Introduction of Chinese idioms

Chinese idioms are one of the priceless legacies deeply rooted in traditional culture. They make the more powerful, more functional and more fascinating. Since each of the idioms is the precious fruit of repeating hammer-harden through history, they all bear extremely profound implications in them.

The list below contains all the Chinese idioms you will find in Chinese daily language. They have arranged alphabetically. Each idiom here consists of pronunciation, interpretation, source, sentence example and some of them with related flash attached for your better understanding. Have fun!

Divine Garments Without Seams 天衣无缝 (tiān yī wú fènɡ)

There was a man called Guo Han in the Tang Dynasty(618-907). One summer night, when the moon was very bright he suddenly saw a girl descending slowly from the sky.  He observed the girl closely and found that the dress she was wearing was seamless.He was puzzled and asked why. The girl answered,”Heavenly clothes are not sewn with needle and thread.”

This idiom is a metaphor for doing things perfectly. It can also be used to indicate a perfectly written poem or another literary article.

Playing the Lute to a Cow 对牛弹琴 (duì niú tán qín)

In ancient times there was a man who played the zither very well.Once, he played a tune in front of a cow, hoping that the cow would appreciate it.The tune was melodious,but the cow showed no reaction, and just kept on eating grass.The man sighed and went away.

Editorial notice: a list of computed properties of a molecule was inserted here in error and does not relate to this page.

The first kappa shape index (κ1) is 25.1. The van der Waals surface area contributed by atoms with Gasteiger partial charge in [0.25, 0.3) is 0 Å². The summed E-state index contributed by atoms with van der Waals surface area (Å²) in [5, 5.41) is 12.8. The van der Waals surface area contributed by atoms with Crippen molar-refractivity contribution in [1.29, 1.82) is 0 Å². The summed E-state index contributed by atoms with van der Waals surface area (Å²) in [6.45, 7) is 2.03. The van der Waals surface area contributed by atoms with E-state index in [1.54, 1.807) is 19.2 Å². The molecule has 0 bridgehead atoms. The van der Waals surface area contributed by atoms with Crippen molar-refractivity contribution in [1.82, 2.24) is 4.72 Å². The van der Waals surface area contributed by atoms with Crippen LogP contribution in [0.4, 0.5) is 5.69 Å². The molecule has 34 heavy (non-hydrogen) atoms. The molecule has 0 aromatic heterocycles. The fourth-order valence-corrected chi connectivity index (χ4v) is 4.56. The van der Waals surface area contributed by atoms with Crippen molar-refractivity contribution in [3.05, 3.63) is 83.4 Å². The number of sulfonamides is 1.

This idiom is used to indicate reasoning with stubborn people or talking to the wrong audience.

Chinese idioms
Chinese idioms

Sitting by a Stump, Waiting for a Careless Hare 守株待兔 (shǒu zhū dài tù)

During the Warring States Period, there was a farmer of the State of Song.There was a tree in his farmland. One day, he saw a hare run into the tree and die soon after breaking its neck.However, no more have turned up as he had expected, and he became the laughing stock of others.

This story comes from”The Five Vermin” in The Works of Han Feizi. Later generations often use the set phrase”Sitting by a Stump, Waiting for a Careless Hare” to show trusting to chance and windfalls or dreaming to reap without sowing. It is also used to indicate inflexible work and no flexibility.

Chinese idioms
Chinese idioms

5 thoughts on “Introduction of Chinese idioms

  1. I cling on to listening to the newscast lecture about getting free online grant applications so I have been looking around for the top site to get one. Could you tell me please, where could i find some?

  2. Thank you for the good writeup. It in reality used to be a enjoyment account it. Glance advanced to more delivered agreeable from you! By the way, how could we keep in touch?

Leave a Reply

Your email address will not be published. Required fields are marked *